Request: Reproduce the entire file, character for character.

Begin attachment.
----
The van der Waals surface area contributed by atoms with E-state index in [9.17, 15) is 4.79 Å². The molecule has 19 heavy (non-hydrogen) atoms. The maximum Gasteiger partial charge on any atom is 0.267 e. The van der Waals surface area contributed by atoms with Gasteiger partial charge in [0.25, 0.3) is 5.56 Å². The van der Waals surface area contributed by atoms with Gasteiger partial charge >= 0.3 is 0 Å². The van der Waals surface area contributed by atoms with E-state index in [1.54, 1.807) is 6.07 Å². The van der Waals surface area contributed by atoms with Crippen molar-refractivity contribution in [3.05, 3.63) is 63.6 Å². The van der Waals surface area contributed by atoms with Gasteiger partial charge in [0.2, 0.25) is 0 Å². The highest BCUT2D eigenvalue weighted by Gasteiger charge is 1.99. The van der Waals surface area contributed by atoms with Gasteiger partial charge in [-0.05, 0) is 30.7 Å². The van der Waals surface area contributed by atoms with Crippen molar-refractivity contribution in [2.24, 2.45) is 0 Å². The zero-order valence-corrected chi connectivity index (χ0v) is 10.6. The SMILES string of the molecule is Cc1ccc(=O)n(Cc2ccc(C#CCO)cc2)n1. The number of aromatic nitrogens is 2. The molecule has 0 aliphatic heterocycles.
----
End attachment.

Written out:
The van der Waals surface area contributed by atoms with E-state index in [9.17, 15) is 4.79 Å². The molecule has 19 heavy (non-hydrogen) atoms. The maximum Gasteiger partial charge on any atom is 0.267 e. The van der Waals surface area contributed by atoms with Gasteiger partial charge in [0.25, 0.3) is 5.56 Å². The van der Waals surface area contributed by atoms with Gasteiger partial charge >= 0.3 is 0 Å². The van der Waals surface area contributed by atoms with E-state index in [1.54, 1.807) is 6.07 Å². The van der Waals surface area contributed by atoms with Crippen molar-refractivity contribution in [3.05, 3.63) is 63.6 Å². The van der Waals surface area contributed by atoms with Gasteiger partial charge in [0.2, 0.25) is 0 Å². The highest BCUT2D eigenvalue weighted by Gasteiger charge is 1.99. The van der Waals surface area contributed by atoms with Gasteiger partial charge in [-0.05, 0) is 30.7 Å². The van der Waals surface area contributed by atoms with Crippen molar-refractivity contribution in [2.24, 2.45) is 0 Å². The zero-order valence-corrected chi connectivity index (χ0v) is 10.6. The SMILES string of the molecule is Cc1ccc(=O)n(Cc2ccc(C#CCO)cc2)n1. The number of aromatic nitrogens is 2. The molecule has 0 aliphatic heterocycles.